The Toyota Sienna and Honda Odyssey are legendary family vehicles that are highly sought after in the used car market. These two super minivans have a lot of advantages. Many families place great importance on reliability, durability and quality when considering the purchase of a used vehicle. Toyota and Honda have a good reputation for reliability. However, we found differences between these two vehicles when we did some research that buyers might want to know about.
Related: Used Honda Accord vs Used Toyota Camry – Which is more reliable in these model years?
Used Vehicle Owner Reports
We looked at two sources of owner-reported reliability data to analyze used Toyota Sienna and Honda Odyssey minivans. The first data source is consumer reports. This consumer advocacy group pulls no punches when compiling data reported by its member-owners. We did not include any editorial commentary from Consumer Reports staff in our analysis – only data from vehicle owners.
The second source of data is CarComplaints.com. This is a site that compiles issues reported by the owner and then sorts them by year, make, and model. This site is a good place to look for larger, more frequently reported issues. CarComplaints editors make a judgment based on owner reports. They sometimes issue stamps of approval or disapproval depending on the volume of vehicles sold and the number of breakdown reports. We will include a note on these stamps where they are made.
Three years to consider for the Toyota Sienna and Honda Odyssey – 2017, 2015, 2010
We looked at three specific model years of used Toyota Sienna and Honda Odyssey minivans. The 2017 model year is convenient because it’s aimed at young three-year-old minivans that are still covered by the manufacturer’s powertrain warranty in many cases. These three-year-old used vehicles have also gone through the steepest part of the depreciation curve, making them attractive used minivan purchases. The 2015 pickups are now five years old and have around 60,000 to 90,000 miles on the odometer and are in their prime. The 2010 model year Toyota Sienna and Honda Odyssey minivans are now ten years old and average 150,000 on the odometer. These are low-cost family vans that may need some work. Let’s see what owners say about these pickup trucks.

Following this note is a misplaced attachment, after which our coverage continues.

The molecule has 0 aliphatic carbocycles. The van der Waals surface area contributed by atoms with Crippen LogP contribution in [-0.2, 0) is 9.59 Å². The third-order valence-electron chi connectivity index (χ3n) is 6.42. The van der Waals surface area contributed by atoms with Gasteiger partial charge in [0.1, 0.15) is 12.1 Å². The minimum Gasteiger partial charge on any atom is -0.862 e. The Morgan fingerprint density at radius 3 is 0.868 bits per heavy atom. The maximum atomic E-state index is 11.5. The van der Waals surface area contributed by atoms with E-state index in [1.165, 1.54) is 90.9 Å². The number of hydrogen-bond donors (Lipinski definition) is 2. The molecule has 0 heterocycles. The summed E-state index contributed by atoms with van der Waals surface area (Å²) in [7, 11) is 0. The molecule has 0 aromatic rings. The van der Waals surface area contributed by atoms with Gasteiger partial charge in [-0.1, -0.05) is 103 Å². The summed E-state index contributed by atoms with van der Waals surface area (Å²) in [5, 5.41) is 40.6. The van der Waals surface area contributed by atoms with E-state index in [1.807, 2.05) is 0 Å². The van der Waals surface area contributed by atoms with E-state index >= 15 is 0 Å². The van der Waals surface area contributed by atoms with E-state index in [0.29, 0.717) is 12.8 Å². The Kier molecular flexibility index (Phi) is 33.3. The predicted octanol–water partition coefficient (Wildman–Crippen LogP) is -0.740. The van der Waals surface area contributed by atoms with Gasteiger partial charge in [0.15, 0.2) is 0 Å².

Used Toyota Sienna Reliability Analysis
The Toyota Sienna gets excellent reliability scores from CarComplaints. The 2017 and 2015 model year vehicles have almost no owner reported complaints and there are no trending issues. For 2010, the Toyota Sienna gets the “Seal of Awesome” from CarComplaints. At Consumer Reports, the Sienna gets a reliability verdict of 3/5 for 2017 and 4/5 for 2015 and 2010. One of the top complaints 2017 Sienna owners reported was difficulty using the on-board electronics. Overall, the Sienna has a good reliability record.
Used Honda Odyssey analysis
The Honda Odyssey gets mixed reviews at CarComplaints and the model year matters. For 2017, no problems to report. For 2010, the Honda Odyssey joins the Sienna in earning CarComplaints, the “Seal of Awesome” stamp. However, the 2015 Odyssey is labeled with the “Beware of Clunker” stamp due to reports of transmission issues.
One owner wrote: “In August 2015 I had my car in the shop for a litany of issues. One of them was a jarring feeling – like the gears were hooking up when I started to accelerate. The dealership came back and said everything was “normal”. My pickup still jerks when accelerating.” At Consumer Reports, the Odyssey gets a reliability verdict of 2/5 in 2017, 4/5 in 2015 and 3/5 in 2010.
Used Honda Odyssey vs Used Toyota Sienna Reliability Verdict
The Honda Odyssey and Toyota Sienna minivans make good used family car buys. If you’re buying a 2015, you might want to steer clear of the Odyssey based on owner reports we’ve read. Other than that, there are plenty of good years of both models to choose from. If you have one of these two vehicles, please let us know in the comments below how well they treated you.
John Goreham is a lifelong car nut and salvage engineer. John’s areas of interest are technology, safety and green vehicles. In the 1990s, he was part of a team that built a solar-electric vehicle from scratch. His role was that of designer of the thermal control of the battery. For 20 years, he applied his talents as an engineer and salesman in the world of high technology and published numerous articles in technical journals such as Chemical Processing Magazine. In 2008 he retired from this career and dedicated himself to pursuing his dream of being an automotive writer. In addition to Torque News, John’s work has appeared in dozens of US newspapers and provides reviews for numerous vehicle buying sites. You can follow John on Twitterand check his credentials on LinkedIn.